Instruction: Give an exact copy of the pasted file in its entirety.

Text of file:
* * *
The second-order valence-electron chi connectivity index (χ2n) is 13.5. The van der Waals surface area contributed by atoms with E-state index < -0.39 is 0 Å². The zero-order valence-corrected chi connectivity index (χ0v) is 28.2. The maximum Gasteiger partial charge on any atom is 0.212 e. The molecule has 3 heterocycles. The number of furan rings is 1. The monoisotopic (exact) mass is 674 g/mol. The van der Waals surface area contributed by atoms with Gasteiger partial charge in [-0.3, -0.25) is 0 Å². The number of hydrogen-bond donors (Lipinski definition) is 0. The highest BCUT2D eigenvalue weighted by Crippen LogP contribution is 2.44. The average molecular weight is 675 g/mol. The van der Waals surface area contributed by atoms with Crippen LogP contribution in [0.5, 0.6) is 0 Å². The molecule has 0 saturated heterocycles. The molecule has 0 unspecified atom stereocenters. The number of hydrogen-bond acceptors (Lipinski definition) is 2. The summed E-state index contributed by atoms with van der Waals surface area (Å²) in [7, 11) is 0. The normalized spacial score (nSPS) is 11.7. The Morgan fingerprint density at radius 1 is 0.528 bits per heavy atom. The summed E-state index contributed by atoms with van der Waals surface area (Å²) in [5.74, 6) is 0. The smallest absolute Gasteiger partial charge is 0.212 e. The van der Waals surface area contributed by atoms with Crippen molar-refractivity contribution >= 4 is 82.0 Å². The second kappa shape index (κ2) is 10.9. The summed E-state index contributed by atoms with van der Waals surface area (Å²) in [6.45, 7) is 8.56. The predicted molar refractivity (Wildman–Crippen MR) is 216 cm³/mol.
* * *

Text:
The second-order valence-electron chi connectivity index (χ2n) is 13.5. The van der Waals surface area contributed by atoms with E-state index < -0.39 is 0 Å². The zero-order valence-corrected chi connectivity index (χ0v) is 28.2. The maximum Gasteiger partial charge on any atom is 0.212 e. The molecule has 3 heterocycles. The number of furan rings is 1. The monoisotopic (exact) mass is 674 g/mol. The van der Waals surface area contributed by atoms with Gasteiger partial charge in [-0.3, -0.25) is 0 Å². The number of hydrogen-bond donors (Lipinski definition) is 0. The highest BCUT2D eigenvalue weighted by Crippen LogP contribution is 2.44. The average molecular weight is 675 g/mol. The van der Waals surface area contributed by atoms with Crippen LogP contribution in [0.5, 0.6) is 0 Å². The molecule has 0 saturated heterocycles. The molecule has 0 unspecified atom stereocenters. The number of hydrogen-bond acceptors (Lipinski definition) is 2. The summed E-state index contributed by atoms with van der Waals surface area (Å²) in [7, 11) is 0. The normalized spacial score (nSPS) is 11.7. The Morgan fingerprint density at radius 1 is 0.528 bits per heavy atom. The summed E-state index contributed by atoms with van der Waals surface area (Å²) in [5.74, 6) is 0. The smallest absolute Gasteiger partial charge is 0.212 e. The van der Waals surface area contributed by atoms with Crippen molar-refractivity contribution >= 4 is 82.0 Å². The second kappa shape index (κ2) is 10.9. The summed E-state index contributed by atoms with van der Waals surface area (Å²) in [6.45, 7) is 8.56. The predicted molar refractivity (Wildman–Crippen MR) is 216 cm³/mol.